p. 76 Minerals
A Ė Z
Visit this site by The Mineral and Gemstone Kingdom (a private Web
site) to find out everything you might want to know about over 150 minerals.
You can sort minerals here by their properties, chemistry, or elemental
affiliations. There are wonderful images of minerals at this site as
well. Under sort method, click on color, then on the color blue to see
a list of blue minerals. Then click on corundum to see how this mineral
is classified. Click on pictures to see images of minerals in the corundum
At this USGS site you can find out about the quality, quantity,
and availability of mineral resources in the United States. Scroll down
and click on mineral resources online spatial data and click on any
state to find out about the mineral resources located there. You can
zoom in and out or use the identify tool to find out what you are looking
at. Be patient; zooming in takes a little time to load.
Museum of Natural History
the Smithsonian Institution for a virtual tour of the Janet Annenberg Hooker
Hall of Geology, Gems, and Minerals at the National Museum of Natural History.
Click on for more information about the hall to begin your tour. Which of the
specimens in the Hall do you think was the most expensive? Why?
p. 85 Mineral
is a site by Rogue Community College and Grants Pass High School in Oregon in
support of the geology classes given at these two schools. Scroll down to mineral
and rock identification and click on index to mineral and rock identification.
Then click on for more information about mineral identification, and finally
on mineral identification tests: summary of procedures. How can you determine
the hardness of a mineral in the field? What object can you use to determine
a hardness of 5.5?
Physical Characteristics of Minerals
Visit this Web site to learn more about the physical characteristics
of minerals beyond color, luster, hardness, density, crystal structure,
and fracture patterns, including fluorescence, magnetism, and feel.
Scroll down and click on odor to find out which mineral is most easily
identified by its smell. Is smell a reliable characteristic to use to
identify most minerals? Why or why not?
this is a commercial site that sells mineral specimens, it also contains a wealth
of information about each mineral. Explore the information available at this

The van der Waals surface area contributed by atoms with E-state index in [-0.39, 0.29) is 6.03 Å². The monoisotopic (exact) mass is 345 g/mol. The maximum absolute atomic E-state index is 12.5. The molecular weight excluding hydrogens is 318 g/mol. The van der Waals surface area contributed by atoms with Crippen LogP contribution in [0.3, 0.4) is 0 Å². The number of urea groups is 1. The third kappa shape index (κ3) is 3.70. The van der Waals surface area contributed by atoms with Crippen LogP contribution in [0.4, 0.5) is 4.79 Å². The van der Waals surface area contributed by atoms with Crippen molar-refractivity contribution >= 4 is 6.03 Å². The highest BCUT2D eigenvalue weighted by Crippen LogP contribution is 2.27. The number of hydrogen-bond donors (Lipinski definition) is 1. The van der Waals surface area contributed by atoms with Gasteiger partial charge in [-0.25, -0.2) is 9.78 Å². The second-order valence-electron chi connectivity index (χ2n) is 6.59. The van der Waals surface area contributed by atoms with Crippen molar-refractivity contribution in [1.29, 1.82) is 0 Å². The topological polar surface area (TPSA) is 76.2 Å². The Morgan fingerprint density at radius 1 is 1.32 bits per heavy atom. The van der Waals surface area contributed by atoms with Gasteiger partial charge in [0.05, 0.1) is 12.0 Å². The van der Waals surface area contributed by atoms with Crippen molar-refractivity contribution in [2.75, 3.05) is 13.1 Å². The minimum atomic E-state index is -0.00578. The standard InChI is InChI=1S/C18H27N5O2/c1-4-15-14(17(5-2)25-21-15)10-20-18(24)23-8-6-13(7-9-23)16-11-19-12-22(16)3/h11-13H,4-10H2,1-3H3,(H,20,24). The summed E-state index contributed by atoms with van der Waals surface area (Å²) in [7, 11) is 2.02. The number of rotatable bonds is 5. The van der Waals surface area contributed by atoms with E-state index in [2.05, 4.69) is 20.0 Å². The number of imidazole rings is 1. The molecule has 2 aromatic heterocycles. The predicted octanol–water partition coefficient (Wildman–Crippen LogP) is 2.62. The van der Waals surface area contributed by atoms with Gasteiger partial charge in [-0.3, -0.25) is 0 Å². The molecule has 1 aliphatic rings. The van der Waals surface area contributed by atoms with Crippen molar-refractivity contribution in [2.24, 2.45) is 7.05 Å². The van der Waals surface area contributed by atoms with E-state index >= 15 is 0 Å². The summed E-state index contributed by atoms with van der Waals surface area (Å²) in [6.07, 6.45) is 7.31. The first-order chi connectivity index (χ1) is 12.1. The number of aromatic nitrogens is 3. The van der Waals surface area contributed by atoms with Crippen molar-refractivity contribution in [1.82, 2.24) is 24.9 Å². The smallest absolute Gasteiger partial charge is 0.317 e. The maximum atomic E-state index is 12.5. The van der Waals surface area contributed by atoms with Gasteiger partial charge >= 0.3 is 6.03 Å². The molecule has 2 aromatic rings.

site by picking any mineral and looking for it in the list on the left-hand
side of the screen. For example, scroll down and click on amethyst to find out
about this variety of quartz. The purple color of amethyst once was reserved
for royalty alone, so why isnít amethyst an expensive gemstone?
you are employed by a mining company and you are given six mineral samples collected
from an unknown location. Your task is to identify the samples. How would you
go about identifying your samples? At this cool site, you can subject your samples
to various tests in a virtual testing lab. Although this site is offered for
students in a geology course at Brooklyn College, City University of New York,
anyone can play along. Try it, youíll like it. You can choose several mineral
samples to subject to every test to determine what each sample is. Begin by
printing out the sample forms so you can keep track of the results of each test
for each sample. Then choose a test by clicking on that button. For example,
you could choose the button for color determination. The next screen explains
the test. Then click on the grey bar that says go to the virtual color testing
lab. Choose a sample number from the left-hand menu, say #6, and click on it.
The #6 mineral sample will appear at the right. Pan over the color chart until
you find a color that matches your sample. Enter this color on your form for
sample #6. Finally, do the color test for as many samples as you want, then
go on to the next test. Good luck!